Hackers Burrow Into a Jeep Again - Will FCA Give Them $1,500?
The same two guys who brought you last year’s remote hacking of a Jeep Cherokee on a Missouri highway (and resulting 1.4 million vehicle recall) are at it again.
This time, Charlie Miller and Chris Valasek entered the same Cherokee’s electronic brain, bypassing security software to gain control over key driving functions, according to Wired.
Both men are security researchers, and take pride in finding new ways to defeat electronic walls put up by automakers. FCA added a patch to its Uconnect software last year after their discovery, but hackers gonna hack, you know.
One the surface, their latest hack is alarming. The two were able to control the Jeep’s cruise control and steering, even at high speeds. In practice, the hack isn’t anything like the earlier one — to do it, they needed to be inside the vehicle, with a laptop plugged into the Jeep’s electronic network via a port under the dash.
Once plugged in, they were able to override commands from the vehicle’s electronic control module.
“You have one computer in the car telling it to do one thing and we’re telling it to do something else,” says Miller. “Essentially our solution is to knock the other computer offline.”
Every piece of software has a back door, which is why FCA launched a “bug bounty” cyber-threat tip line last month. By offering fledgling hackers and seasoned experts up to $1,500 in exchange for tips on software vulnerabilities, the automaker hopes to safeguard its vehicles from evildoers.
Both researchers note that while potentially dangerous, drivers can physically cut short any hacking attempt — assuming they notice it in time. If a hacker takes control of a vehicle’s accelerator, a driver can still depress the brake, slowing the car. The same goes for steering.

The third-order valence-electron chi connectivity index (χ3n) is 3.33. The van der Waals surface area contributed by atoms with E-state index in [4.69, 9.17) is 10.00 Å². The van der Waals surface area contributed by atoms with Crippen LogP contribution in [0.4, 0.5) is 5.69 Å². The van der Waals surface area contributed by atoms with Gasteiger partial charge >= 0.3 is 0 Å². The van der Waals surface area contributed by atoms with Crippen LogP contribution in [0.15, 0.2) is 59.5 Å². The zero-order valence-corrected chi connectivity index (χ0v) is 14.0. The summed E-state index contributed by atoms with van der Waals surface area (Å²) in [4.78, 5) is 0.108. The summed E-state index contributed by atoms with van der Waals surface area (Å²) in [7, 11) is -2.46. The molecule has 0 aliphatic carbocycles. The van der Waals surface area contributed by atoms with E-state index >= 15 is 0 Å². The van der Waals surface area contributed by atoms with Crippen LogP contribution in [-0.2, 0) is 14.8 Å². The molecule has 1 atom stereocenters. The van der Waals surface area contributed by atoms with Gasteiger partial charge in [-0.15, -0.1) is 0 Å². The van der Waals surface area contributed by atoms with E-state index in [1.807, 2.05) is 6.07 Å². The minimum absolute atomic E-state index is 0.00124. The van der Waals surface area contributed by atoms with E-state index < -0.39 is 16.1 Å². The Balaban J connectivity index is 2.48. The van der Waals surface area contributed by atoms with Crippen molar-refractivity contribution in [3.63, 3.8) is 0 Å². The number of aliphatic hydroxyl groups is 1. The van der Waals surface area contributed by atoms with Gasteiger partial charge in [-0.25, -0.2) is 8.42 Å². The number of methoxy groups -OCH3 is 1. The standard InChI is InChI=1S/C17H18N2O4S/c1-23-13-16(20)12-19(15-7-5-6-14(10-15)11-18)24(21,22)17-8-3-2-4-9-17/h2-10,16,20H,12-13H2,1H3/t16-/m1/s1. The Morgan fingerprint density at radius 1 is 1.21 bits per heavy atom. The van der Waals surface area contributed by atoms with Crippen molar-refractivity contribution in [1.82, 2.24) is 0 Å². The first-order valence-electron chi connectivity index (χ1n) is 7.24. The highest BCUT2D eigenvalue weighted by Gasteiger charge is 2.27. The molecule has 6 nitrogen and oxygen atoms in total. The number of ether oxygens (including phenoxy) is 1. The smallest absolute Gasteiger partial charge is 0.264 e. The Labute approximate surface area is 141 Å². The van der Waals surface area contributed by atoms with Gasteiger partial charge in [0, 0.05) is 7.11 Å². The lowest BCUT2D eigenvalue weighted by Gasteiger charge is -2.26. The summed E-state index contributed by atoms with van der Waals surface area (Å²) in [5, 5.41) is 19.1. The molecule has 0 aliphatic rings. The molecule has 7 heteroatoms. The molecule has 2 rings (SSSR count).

In a statement, FCA said it admired the hackers’ creativity, but added that their Jeep “appears to have been altered back to an older level of software.” The automaker continued, stating, “It is highly unlikely that this exploit could be possible…if the vehicle software were still at the latest level.”
Does this mean Miller and Valasek won’t get a $1,500 check in the mail?
[Image: Fiat Chrysler Automobiles]
Lorenzo on Aug 07, 2016
I'm all in favor of electric steering, since a computer chip is best for speed sensitive steering effort. But does it have to be the same programmable chip that controls the ignition, fuel system, transmission shifting, anti-lock braking, and other discrete auto functions? It seems that a separate hard-wired chip for each auto function would be more secure. Most of those functions don't need to be connected to a super-brain with wireless access. With chip prices today, keeping systems separate wouldn't cost much more, if any more. Automakers just have an engine CPU and are piggy-backing every new feature onto that system, rather than create independent subsystems that would be easier to diagnose, repair and/or replace. Tying in wireless communications from the entertainment module to basic controls is further laziness.
FOG on Aug 08, 2016
The fact that the same two guys hacked into the same system is more than a little bit fishy. The first step after hacking a system is to create a way to get back in the next time. It sounds like the method used by these guys was simple code that allowed them to reflash the software back to the earlier hackable version. This time it was probably more like a parlor trick than a real accomplishment.
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